Seeing what works
Chico State’s Organic Vegetable Project is all about experimentation
Covered in light-colored clothing and with a gardening hat on her head, Chico State student Angie Flosi bent over a row of low-growing tomato bushes in the Organic Vegetable Project (OVP) garden at Chico State’s Farm, picking the red fruit and placing it in a cardboard box.
Nearby, her sister, Niki Flosi, also a student, sold fat ears of corn and ripe melons to an elderly shopper.
These young women—both majors in agricultural science and education—spend time at the garden as employee and volunteer, respectively.
They plan to enter the credential program after completing their degrees—which for Angie will be next spring—so they can work as high-school ag teachers. For now, they study both in classrooms with walls and desks as well as in the open-air setting at the OVP, which was initiated in 2007 and designed as an outdoor classroom for educating students who want to work in agricultural research.
The OVP is committed to growing nutritious organic produce using small-scale agricultural techniques.
Hailing from Red Crest in Humboldt County, where they come from a ranching and 4-H family, the Flosi sisters said the Butte County heat challenges them, but they love their work at the garden.
Angie started volunteering at the garden last September, through a class titled “Direct Work in Row and Field Crops.” There were two sections, she said: One involved farming for the OVP, while the other concerned driving tractors on the farm. Angie dedicated her volunteer hours to the garden and eventually received a job offer as trials manager, which involves running various trials to see what works best with the climate and soil.
“It’s a really good experience out here working with all the different varieties,” she said.
This summer, she helped grow 36 different varieties of tomatoes, 35 varieties of lettuce, three varieties of soybeans, two varieties of eggplants, and about 13 varieties of basil. Her tasks have included prepping beds, seeding, and harvesting.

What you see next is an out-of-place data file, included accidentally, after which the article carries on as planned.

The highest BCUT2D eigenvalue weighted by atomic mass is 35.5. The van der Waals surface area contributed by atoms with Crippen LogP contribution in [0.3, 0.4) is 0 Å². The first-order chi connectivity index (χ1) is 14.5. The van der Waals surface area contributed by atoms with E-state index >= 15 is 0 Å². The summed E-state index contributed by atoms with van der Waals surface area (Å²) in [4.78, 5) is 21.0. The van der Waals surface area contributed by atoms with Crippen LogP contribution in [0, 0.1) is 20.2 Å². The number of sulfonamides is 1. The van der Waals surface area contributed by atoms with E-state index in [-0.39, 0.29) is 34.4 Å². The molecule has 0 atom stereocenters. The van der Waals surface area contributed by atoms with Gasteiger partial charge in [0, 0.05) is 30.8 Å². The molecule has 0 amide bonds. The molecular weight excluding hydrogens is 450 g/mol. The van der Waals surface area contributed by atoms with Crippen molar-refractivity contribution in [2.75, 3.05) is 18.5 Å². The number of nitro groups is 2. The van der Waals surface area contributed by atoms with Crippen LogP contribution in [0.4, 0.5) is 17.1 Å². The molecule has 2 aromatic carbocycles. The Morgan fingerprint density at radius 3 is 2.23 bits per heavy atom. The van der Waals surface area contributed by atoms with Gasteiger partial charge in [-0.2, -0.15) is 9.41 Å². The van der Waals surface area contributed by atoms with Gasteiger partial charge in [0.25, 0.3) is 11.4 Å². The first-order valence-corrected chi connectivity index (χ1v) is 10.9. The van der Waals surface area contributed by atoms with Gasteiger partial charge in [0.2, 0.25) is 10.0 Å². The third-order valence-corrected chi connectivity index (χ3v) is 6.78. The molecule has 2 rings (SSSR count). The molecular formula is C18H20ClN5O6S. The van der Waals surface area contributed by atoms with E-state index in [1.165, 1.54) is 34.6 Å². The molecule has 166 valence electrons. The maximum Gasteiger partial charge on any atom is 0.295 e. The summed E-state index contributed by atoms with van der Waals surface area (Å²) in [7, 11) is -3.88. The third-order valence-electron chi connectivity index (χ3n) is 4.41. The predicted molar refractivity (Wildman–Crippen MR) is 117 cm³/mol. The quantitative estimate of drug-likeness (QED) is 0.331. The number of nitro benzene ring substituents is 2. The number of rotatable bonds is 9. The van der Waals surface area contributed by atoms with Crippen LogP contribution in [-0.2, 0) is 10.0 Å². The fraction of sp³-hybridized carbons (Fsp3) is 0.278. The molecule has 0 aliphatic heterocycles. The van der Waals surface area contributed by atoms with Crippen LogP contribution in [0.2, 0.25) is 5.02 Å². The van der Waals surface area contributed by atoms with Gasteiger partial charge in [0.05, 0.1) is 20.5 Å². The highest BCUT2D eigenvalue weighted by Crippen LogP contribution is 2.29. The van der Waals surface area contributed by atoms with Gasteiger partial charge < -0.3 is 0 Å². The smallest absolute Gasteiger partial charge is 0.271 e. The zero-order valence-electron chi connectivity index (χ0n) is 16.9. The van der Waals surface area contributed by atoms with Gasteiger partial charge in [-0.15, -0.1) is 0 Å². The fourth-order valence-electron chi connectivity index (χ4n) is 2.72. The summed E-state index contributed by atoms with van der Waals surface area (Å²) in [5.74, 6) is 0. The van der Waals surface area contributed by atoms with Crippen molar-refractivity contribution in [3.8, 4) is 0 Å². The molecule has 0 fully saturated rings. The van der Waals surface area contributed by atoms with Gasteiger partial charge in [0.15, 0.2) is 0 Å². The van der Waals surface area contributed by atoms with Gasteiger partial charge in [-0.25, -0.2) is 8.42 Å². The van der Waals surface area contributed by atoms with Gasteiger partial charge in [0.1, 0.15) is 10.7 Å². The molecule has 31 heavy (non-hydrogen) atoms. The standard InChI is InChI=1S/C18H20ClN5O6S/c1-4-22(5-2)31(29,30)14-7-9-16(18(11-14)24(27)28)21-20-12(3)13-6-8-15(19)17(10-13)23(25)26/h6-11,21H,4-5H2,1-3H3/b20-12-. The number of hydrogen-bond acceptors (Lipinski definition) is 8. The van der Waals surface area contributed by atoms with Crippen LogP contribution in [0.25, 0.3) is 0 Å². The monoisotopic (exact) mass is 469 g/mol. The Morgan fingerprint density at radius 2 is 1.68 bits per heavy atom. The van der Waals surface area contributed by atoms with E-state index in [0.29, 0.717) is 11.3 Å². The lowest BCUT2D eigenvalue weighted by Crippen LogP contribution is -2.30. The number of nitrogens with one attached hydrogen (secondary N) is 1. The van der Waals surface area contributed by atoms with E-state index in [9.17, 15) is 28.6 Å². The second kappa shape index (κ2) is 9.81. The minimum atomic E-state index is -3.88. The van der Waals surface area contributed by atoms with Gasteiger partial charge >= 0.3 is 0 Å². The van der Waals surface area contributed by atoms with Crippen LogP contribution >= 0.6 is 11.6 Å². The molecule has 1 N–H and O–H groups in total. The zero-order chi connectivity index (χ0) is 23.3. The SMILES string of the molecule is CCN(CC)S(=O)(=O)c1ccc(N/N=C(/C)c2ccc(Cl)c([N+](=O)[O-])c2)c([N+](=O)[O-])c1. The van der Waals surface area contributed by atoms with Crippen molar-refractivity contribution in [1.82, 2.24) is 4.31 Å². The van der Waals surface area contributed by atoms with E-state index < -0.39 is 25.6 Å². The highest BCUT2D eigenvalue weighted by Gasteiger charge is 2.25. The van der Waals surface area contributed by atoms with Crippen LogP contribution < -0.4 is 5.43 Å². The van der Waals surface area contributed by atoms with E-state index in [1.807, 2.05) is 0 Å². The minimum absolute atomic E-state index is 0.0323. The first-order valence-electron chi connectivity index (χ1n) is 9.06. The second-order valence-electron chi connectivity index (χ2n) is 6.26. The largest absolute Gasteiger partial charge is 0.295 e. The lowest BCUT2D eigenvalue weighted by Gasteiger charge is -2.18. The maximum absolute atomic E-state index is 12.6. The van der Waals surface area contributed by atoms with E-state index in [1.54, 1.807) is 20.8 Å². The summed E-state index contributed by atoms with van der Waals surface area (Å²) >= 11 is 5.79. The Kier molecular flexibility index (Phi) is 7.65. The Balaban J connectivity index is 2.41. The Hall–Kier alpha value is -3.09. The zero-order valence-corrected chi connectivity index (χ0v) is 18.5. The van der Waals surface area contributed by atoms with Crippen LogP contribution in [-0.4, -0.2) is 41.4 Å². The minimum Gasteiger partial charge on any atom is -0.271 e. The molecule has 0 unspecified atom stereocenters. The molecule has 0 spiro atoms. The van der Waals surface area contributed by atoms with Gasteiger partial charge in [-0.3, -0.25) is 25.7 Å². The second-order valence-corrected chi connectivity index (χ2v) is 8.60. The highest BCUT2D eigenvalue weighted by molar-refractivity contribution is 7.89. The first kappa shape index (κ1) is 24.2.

Niki started volunteering at the garden last January, after enrolling in the same class Angie had taken. Right now a big part of her work involves selling produce from the Hegan Lane fruit and vegetable stand, which opened this summer and runs from 9 a.m. to 1 p.m. on Fridays. “We’re starting to get regulars, which is nice,” she said.
Other student volunteers sell on campus from 10 a.m. to 1 p.m. on Wednesdays, she said, in front of the Student Services Building.
The University Farm is diverse, Niki said. “We’re not just all hard production—we have a big variety of species and crops.”
Both Niki and Angie pointed out that the OVP sells to the Associated Students Food Services, the Bell Memorial Union Marketplace, and A.S. Catering on campus as well as to local caterers, such as Maryann Brenner. The goal is not to turn a huge profit, just to allow the project to become self-sustaining.
A load of vegetables on a nearby truck would soon be dropped off at the Whitney Hall dormitory, they said. The OVP now delivers to Whitney Hall two or three times a week.
As the women talked about their work in the outdoor classroom, an older couple walked into the rows to pick tomatoes. The tall, ruddy-faced man with a soft brogue introduced himself as Scotty Parker. Along with wife Pat, he comes from Paradise each week.
Parker, a retired chef originally from Scotland, uses the fresh produce in meals he makes for a new Paradise program called Lunch with Us, which serves low-income, elderly and homeless citizens. Parker said he appreciates donations from the OVP, as Lunch with Us has gone from serving 45 to 125 people.
Another local charity to which the OVP donates produce is Caring Choices, which makes meals for AIDS patients. Other community organizations are welcome to check with the OVP to see when they have excess produce that can be donated, and OVP especially welcomes people who will “pick their own.”
Katie Fugnetti, former field manager for the OVP, said the garden includes one and a half planted acres—up from a quarter-acre when the project first started. “We grew by one-half acre this summer—mostly melons and corn,” she said.
Fugnetti praised the work Angie has done as trials manager, noting the student has made good use of her quarter-acre research plot. She said Angie plans to write up her research findings at the end of the season, thus contributing information and findings to the local farming community.
The research crops will change every season, Fugnetti explained, and “local farmers may contact us if they want us to try something [a certain variety] for them.” She explained the OVP is a university program, so “that’s what makes us different from other small-scale farms—the emphasis is on research and education.”
Fugnetti said the project is branching out, trying new fruits and vegetables, such as honeydews, cucumbers, and new varieties of tomatoes. But the project needs new funding, as a $10,500 grant awarded last January is almost exhausted.
“It helped us tremendously, including allowing us to hire a market manager,” she said. “But it ends this December, so that will be ‘crunch time’—we have to come up with more funding.” She said the OVP welcomes volunteers.